Getty Images partners with Climate Visuals to present Visualising Sustainability Guidelines
In response to the Visual GPS research, Getty Images has partnered with Climate Visuals, the world’s only evidence-backed programme for climate change photography, to present Visualising Sustainability Guidelines. The guidelines give brands and businesses practical recommendations on how to find and use fresh and relevant visual content to communicate their commitment to sustainability and inspire their audiences to action.
The Visualising Sustainability Guidelines are below and link to Getty Images curations of example content you can use to visualise these guidelines:
- Sustainability must be an intersectional objective
Businesses have sustainability experts and/or Diversity & Inclusion experts but visual content relating to environmentalism and sustainability should not be separated from visual content that is inclusive and diverse. Representational strategies should extend to sustainability.
Climate change affects everyone across the globe, so intentionally include representation across ethnicity, class, age, sexual orientation, gender identification, religion and culture. Empower and feature all underrepresented voices. Break stereotypes of every kind.
- Visualise new sustainable concepts
Familiar images of melting icebergs and industrial chimney stacks can be popular symbols for signifying climate change, but they lose currency with repeated exposure. In addition to the classic symbolism, try expanding your scope with visuals that illustrate new sustainable concepts such as “circular economy”, “reusable” or “energy efficiency”.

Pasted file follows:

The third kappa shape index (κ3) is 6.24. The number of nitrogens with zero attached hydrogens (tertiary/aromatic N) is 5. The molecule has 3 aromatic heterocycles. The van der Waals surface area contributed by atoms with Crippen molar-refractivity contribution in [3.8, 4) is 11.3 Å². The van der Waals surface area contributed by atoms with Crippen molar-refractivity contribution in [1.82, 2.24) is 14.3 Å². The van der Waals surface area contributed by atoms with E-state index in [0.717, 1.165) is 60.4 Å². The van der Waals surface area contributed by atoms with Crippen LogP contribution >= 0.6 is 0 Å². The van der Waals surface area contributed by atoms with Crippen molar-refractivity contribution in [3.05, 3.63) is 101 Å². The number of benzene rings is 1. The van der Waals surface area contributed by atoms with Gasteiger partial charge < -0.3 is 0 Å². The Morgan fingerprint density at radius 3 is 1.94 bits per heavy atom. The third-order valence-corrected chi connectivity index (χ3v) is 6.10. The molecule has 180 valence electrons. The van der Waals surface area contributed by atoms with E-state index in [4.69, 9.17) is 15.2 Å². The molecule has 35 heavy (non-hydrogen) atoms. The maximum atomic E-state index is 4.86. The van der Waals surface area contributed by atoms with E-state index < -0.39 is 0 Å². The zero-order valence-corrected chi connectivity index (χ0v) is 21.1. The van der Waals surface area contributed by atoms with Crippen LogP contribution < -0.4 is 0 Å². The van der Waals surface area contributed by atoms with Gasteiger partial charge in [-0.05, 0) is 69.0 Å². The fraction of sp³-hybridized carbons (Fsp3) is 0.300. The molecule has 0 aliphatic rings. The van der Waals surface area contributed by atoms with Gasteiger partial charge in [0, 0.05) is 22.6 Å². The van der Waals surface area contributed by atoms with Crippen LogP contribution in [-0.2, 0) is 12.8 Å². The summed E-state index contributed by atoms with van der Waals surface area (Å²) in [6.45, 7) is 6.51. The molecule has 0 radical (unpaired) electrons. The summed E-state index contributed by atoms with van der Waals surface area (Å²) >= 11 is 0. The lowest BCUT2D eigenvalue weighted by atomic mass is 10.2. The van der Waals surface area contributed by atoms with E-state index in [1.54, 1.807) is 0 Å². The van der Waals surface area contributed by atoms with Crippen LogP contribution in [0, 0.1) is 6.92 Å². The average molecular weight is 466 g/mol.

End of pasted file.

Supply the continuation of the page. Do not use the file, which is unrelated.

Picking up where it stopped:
- Connect to aspirations about the future
Brands, eager to overcome the sense of helplessness many consumers feel, should focus on visual content that helps visualise the concrete actions, positive steps, outcomes and real solutions that will pave the way to a better, more sustainable future.
Content should reflect authentic stories, including both the positive and negative aspects of outcomes and activities of individuals, communities and businesses who are innovating and collaborating to achieve sustainability. From those who are making small lifestyle changes, to industries who are driving innovative sustainable initiatives and new technologies.
- Bring it back to the individual
Creative content should show authentic individuals having real impact on a local level. Visuals highlighting individuals and groups at their best, relative to sustainability issues, personalise the stories for your target audience. Think about every aspect of the visual – whether it be an image, video or illustration – plastic straws, disposable coffee cups and plastic bags are elemental but undermine the sustainable message.
“Familiar icons for sustainability and climate change have played an important role, giving people shorthand for a sustainability issue,” said Toby Smith, Senior Programme Lead: Visuals & Media at Climate Visuals. “But to inspire real positive change we must go further than polar bears on melting ice caps. In partnering with Getty Images on these new guidelines, we aim to now help brands and businesses take an evidence-based, solutions-focused approach to the climate crisis, visualising the actions, objects, and ideas that are paving the way to a greener future.”